A surprising study reveals that chronic caffeine consumption in mice not only leads to more solid sleep but also increases brain blood flow during sleep—which could offer neuroprotective benefits.

The University of California, Los Angeles study, published in PNAS Nexus, was conducted using a minimally invasive microchip and video recording system, which allowed the mice to remain freely moving while it recorded various physiological and behavioral parameters over extended periods, ranging from weeks to months. 

This enabled the researchers to examine the effects of chronic caffeine consumption on the timing of sleep, including REM sleep, as well as on brain blood flow in the wake and sleep states.

The study found that mice consistently have a “siesta” during the latter part of their awake phase. Daily caffeine abolished this siesta and consolidated wakefulness during the awake phase. It also shifted the onset of sleep, particularly REM sleep, by up to two hours relative to the light/dark cycle. Interestingly, the mice that consumed caffeine when awake slept more solidly, and their overall amount of non-REM and REM sleep was not changed because they “slept in” later.

The researchers found that brain blood flow was generally correlated with activity, causing it to be higher during the awake state and lower during sleep. The exception to this pattern was periods of REM sleep, during which there were large increases in brain blood flow in the absence of any movement.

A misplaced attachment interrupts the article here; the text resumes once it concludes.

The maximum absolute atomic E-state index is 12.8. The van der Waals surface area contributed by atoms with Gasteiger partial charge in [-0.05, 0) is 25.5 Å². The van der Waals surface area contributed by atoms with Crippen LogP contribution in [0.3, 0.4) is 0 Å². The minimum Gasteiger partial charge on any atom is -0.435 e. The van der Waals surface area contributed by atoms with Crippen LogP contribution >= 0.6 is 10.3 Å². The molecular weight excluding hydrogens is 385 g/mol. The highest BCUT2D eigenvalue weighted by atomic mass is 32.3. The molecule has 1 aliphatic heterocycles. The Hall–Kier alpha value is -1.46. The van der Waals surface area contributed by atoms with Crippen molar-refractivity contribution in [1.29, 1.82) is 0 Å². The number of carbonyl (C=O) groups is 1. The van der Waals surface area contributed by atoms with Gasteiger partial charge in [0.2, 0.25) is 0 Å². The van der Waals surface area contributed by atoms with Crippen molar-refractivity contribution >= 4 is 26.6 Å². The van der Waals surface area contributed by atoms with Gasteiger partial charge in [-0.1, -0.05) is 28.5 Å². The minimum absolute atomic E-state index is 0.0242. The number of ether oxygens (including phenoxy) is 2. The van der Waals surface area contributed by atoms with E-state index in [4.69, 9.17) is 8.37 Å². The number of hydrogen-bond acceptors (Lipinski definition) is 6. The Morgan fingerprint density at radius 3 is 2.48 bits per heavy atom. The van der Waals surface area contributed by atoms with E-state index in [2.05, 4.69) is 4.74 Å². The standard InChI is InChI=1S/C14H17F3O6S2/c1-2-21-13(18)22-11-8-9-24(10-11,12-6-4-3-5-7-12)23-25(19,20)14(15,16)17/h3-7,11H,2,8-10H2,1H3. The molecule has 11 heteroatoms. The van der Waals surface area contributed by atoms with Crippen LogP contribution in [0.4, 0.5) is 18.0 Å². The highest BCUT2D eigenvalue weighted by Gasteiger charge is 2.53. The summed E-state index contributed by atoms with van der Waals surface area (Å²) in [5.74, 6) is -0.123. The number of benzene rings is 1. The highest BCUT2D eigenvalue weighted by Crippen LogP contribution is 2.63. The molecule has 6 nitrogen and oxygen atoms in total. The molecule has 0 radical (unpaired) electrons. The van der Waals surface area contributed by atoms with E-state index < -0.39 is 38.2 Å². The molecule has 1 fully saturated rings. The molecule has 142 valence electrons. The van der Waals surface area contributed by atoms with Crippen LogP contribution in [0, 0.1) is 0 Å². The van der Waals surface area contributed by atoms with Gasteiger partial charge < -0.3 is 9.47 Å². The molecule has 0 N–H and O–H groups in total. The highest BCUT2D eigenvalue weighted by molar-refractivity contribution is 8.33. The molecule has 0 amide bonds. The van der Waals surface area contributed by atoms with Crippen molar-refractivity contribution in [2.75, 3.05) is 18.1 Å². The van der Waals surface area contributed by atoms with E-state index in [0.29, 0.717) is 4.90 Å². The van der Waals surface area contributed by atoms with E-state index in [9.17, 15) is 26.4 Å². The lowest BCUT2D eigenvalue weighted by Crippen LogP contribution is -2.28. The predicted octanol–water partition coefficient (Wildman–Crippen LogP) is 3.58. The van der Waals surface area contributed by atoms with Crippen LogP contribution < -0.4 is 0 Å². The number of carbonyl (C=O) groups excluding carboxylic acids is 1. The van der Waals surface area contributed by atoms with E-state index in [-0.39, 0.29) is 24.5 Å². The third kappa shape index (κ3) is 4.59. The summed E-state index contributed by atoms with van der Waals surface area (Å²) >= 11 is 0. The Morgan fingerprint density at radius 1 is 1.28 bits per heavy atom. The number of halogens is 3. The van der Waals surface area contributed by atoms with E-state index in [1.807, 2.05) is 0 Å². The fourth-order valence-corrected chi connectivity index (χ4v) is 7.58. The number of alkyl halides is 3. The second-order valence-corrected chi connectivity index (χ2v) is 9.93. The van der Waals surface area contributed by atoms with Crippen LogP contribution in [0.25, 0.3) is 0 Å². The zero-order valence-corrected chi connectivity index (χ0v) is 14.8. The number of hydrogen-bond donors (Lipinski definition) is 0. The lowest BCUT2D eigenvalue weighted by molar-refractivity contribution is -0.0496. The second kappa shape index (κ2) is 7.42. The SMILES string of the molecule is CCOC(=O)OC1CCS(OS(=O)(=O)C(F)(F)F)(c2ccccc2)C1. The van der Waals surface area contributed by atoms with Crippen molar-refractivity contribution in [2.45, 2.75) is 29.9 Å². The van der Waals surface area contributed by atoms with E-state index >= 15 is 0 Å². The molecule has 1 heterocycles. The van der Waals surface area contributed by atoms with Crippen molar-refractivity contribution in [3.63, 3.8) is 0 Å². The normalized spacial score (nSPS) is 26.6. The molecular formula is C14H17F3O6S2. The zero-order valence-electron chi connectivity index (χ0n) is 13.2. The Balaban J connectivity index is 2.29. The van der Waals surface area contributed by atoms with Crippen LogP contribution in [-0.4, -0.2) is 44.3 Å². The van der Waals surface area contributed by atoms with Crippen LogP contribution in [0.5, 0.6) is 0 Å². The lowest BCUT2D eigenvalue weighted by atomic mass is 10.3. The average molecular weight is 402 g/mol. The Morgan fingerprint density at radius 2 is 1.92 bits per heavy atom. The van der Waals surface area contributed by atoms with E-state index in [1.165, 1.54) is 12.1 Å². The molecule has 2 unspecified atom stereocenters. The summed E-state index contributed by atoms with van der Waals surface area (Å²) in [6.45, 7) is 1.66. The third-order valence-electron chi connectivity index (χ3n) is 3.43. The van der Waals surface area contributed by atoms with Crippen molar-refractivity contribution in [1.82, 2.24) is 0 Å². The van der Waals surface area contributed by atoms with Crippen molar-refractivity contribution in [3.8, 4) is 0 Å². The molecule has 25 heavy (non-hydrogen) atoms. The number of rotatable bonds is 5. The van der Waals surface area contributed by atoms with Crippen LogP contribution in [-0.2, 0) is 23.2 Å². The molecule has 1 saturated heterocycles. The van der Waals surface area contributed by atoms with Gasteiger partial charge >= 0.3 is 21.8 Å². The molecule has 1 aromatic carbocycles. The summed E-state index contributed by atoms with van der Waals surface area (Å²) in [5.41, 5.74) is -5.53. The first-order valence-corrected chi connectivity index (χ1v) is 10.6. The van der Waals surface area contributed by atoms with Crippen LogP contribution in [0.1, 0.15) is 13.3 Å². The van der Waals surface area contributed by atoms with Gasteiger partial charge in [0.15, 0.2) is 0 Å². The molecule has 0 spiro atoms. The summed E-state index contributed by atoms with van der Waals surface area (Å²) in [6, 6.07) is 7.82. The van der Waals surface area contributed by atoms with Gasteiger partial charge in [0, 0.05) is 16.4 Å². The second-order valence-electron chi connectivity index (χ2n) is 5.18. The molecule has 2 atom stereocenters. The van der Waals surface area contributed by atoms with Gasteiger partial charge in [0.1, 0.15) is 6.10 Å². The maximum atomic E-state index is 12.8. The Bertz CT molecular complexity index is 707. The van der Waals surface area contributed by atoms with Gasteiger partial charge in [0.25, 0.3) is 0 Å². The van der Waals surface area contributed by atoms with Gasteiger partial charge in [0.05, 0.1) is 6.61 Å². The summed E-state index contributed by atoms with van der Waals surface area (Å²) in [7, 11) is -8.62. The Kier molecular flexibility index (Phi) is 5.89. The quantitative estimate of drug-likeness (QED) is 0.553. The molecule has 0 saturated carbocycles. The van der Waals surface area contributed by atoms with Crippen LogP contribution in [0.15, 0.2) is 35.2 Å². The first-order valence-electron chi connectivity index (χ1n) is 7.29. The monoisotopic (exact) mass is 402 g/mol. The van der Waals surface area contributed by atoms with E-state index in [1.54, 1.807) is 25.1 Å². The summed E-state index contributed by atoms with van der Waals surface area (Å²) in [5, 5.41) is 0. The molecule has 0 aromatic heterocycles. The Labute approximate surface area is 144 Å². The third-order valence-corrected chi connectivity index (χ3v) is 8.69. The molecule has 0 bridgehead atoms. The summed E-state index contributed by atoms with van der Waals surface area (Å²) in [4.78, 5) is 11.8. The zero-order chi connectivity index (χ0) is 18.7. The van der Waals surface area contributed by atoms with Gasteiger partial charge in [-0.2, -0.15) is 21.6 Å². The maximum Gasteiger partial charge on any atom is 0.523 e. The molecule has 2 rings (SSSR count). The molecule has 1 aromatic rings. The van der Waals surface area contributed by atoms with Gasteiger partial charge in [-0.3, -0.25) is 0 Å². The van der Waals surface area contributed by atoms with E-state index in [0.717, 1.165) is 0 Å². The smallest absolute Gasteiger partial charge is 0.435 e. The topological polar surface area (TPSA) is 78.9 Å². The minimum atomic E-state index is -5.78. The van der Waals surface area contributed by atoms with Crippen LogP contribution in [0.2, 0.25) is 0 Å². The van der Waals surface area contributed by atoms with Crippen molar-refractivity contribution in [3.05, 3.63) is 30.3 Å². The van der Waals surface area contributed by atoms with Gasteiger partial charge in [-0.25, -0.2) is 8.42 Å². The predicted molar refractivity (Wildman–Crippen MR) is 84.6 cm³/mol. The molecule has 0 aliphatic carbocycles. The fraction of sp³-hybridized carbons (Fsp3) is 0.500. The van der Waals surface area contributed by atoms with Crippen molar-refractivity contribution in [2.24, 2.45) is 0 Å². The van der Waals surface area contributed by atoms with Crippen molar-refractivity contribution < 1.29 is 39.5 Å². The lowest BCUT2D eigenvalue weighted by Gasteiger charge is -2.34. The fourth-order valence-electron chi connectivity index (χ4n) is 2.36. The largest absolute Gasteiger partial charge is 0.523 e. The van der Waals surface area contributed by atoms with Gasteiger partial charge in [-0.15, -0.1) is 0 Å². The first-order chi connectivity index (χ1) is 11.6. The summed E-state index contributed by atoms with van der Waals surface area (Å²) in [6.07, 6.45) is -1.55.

Chronic caffeine consumption had remarkable effects on brain blood flow during both the wake and sleep states, causing a reduction in brain blood flow during the awake phase and a significant increase in brain blood flow during the sleep phase.

These results have a number of significant implications:

  • These mice (and perhaps some humans) may be genetically encoded to have a “siesta” during their wake phase;
  • Mice compensated for the delayed sleep onset by sleeping more solidly and “sleeping in.”  Since most individuals are not practically able to “sleep in” to compensate for delayed sleep onset, this may explain the perception that caffeine reduces sleep quality;
  • REM sleep is associated with a dramatic increase in brain blood flow that is augmented by caffeine. Brain blood flow during non-REM sleep was also increased during caffeine administration. The authors say these effects raise the possibility that caffeine’s neuroprotective effects, particularly against neurodegenerative diseases like Parkinson’s, could be linked to its enhanced blood flow during sleep, aiding in the clearance of metabolic waste.

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